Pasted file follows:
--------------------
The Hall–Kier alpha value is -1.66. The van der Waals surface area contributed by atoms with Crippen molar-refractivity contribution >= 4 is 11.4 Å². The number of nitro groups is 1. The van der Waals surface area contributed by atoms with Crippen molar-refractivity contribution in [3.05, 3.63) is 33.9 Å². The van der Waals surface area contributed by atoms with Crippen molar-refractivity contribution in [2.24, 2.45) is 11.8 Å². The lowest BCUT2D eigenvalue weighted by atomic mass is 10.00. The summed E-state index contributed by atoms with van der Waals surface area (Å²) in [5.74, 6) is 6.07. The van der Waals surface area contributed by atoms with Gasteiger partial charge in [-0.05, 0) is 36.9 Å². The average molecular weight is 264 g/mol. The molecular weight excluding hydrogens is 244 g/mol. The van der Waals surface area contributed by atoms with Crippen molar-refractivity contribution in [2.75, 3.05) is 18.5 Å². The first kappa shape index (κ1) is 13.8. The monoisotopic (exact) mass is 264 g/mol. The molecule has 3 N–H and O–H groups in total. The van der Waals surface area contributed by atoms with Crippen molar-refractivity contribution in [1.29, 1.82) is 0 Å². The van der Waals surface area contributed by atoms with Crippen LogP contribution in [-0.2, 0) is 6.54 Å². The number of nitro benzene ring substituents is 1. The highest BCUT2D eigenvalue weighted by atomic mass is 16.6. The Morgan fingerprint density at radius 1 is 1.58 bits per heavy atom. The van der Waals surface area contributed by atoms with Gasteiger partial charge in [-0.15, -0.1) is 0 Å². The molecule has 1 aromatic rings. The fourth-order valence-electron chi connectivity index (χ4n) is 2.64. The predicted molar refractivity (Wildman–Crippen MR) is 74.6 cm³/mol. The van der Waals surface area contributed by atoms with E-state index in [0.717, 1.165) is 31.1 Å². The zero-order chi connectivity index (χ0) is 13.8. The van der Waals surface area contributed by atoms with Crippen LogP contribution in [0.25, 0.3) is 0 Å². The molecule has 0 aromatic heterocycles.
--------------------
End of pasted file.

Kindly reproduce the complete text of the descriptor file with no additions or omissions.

The Hall–Kier alpha value is -1.66. The van der Waals surface area contributed by atoms with Crippen molar-refractivity contribution >= 4 is 11.4 Å². The number of nitro groups is 1. The van der Waals surface area contributed by atoms with Crippen molar-refractivity contribution in [3.05, 3.63) is 33.9 Å². The van der Waals surface area contributed by atoms with Crippen molar-refractivity contribution in [2.24, 2.45) is 11.8 Å². The lowest BCUT2D eigenvalue weighted by atomic mass is 10.00. The summed E-state index contributed by atoms with van der Waals surface area (Å²) in [5.74, 6) is 6.07. The van der Waals surface area contributed by atoms with Gasteiger partial charge in [-0.05, 0) is 36.9 Å². The average molecular weight is 264 g/mol. The molecular weight excluding hydrogens is 244 g/mol. The van der Waals surface area contributed by atoms with Crippen molar-refractivity contribution in [2.75, 3.05) is 18.5 Å². The first kappa shape index (κ1) is 13.8. The monoisotopic (exact) mass is 264 g/mol. The molecule has 3 N–H and O–H groups in total. The van der Waals surface area contributed by atoms with Crippen molar-refractivity contribution in [1.29, 1.82) is 0 Å². The van der Waals surface area contributed by atoms with Crippen LogP contribution in [-0.2, 0) is 6.54 Å². The number of nitro benzene ring substituents is 1. The highest BCUT2D eigenvalue weighted by atomic mass is 16.6. The Morgan fingerprint density at radius 1 is 1.58 bits per heavy atom. The van der Waals surface area contributed by atoms with Gasteiger partial charge in [-0.15, -0.1) is 0 Å². The molecule has 1 aromatic rings. The fourth-order valence-electron chi connectivity index (χ4n) is 2.64. The predicted molar refractivity (Wildman–Crippen MR) is 74.6 cm³/mol. The van der Waals surface area contributed by atoms with E-state index in [0.717, 1.165) is 31.1 Å². The zero-order chi connectivity index (χ0) is 13.8. The van der Waals surface area contributed by atoms with Crippen LogP contribution in [0.25, 0.3) is 0 Å². The molecule has 0 aromatic heterocycles.